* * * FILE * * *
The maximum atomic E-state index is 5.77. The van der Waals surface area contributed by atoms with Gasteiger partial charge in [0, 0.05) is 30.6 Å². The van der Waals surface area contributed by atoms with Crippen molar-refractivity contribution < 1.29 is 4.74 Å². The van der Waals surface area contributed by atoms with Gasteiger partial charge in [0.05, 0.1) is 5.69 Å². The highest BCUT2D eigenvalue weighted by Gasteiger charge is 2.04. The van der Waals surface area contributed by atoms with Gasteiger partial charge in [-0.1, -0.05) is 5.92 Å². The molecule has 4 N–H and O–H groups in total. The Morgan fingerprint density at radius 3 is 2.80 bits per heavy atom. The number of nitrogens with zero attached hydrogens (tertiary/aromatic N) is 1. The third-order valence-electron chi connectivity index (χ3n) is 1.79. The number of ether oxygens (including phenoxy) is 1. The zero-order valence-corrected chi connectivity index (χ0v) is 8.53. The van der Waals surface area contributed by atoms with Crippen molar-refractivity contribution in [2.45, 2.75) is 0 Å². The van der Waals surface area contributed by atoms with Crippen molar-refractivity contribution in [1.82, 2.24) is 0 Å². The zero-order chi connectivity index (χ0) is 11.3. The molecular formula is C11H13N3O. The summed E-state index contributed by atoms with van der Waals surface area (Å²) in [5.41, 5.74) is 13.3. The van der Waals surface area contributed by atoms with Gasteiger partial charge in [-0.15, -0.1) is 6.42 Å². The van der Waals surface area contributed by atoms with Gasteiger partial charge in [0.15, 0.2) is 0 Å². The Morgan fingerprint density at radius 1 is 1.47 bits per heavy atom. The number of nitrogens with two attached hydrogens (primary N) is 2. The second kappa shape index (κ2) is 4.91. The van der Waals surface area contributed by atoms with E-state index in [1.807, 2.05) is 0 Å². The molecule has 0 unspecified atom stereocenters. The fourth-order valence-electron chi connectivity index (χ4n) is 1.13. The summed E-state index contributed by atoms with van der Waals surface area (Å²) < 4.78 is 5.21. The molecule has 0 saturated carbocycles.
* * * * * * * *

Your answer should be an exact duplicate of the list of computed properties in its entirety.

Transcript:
The maximum atomic E-state index is 5.77. The van der Waals surface area contributed by atoms with Gasteiger partial charge in [0, 0.05) is 30.6 Å². The van der Waals surface area contributed by atoms with Crippen molar-refractivity contribution < 1.29 is 4.74 Å². The van der Waals surface area contributed by atoms with Gasteiger partial charge in [0.05, 0.1) is 5.69 Å². The highest BCUT2D eigenvalue weighted by Gasteiger charge is 2.04. The van der Waals surface area contributed by atoms with Gasteiger partial charge in [-0.1, -0.05) is 5.92 Å². The molecule has 4 N–H and O–H groups in total. The Morgan fingerprint density at radius 3 is 2.80 bits per heavy atom. The number of nitrogens with zero attached hydrogens (tertiary/aromatic N) is 1. The third-order valence-electron chi connectivity index (χ3n) is 1.79. The number of ether oxygens (including phenoxy) is 1. The zero-order valence-corrected chi connectivity index (χ0v) is 8.53. The van der Waals surface area contributed by atoms with Crippen molar-refractivity contribution in [2.45, 2.75) is 0 Å². The van der Waals surface area contributed by atoms with Crippen molar-refractivity contribution in [1.82, 2.24) is 0 Å². The zero-order chi connectivity index (χ0) is 11.3. The molecular formula is C11H13N3O. The summed E-state index contributed by atoms with van der Waals surface area (Å²) in [5.41, 5.74) is 13.3. The van der Waals surface area contributed by atoms with Gasteiger partial charge in [-0.15, -0.1) is 6.42 Å². The van der Waals surface area contributed by atoms with Gasteiger partial charge in [0.15, 0.2) is 0 Å². The Morgan fingerprint density at radius 1 is 1.47 bits per heavy atom. The number of nitrogens with two attached hydrogens (primary N) is 2. The second kappa shape index (κ2) is 4.91. The van der Waals surface area contributed by atoms with E-state index in [1.807, 2.05) is 0 Å². The molecule has 0 unspecified atom stereocenters. The fourth-order valence-electron chi connectivity index (χ4n) is 1.13. The summed E-state index contributed by atoms with van der Waals surface area (Å²) < 4.78 is 5.21. The molecule has 0 saturated carbocycles.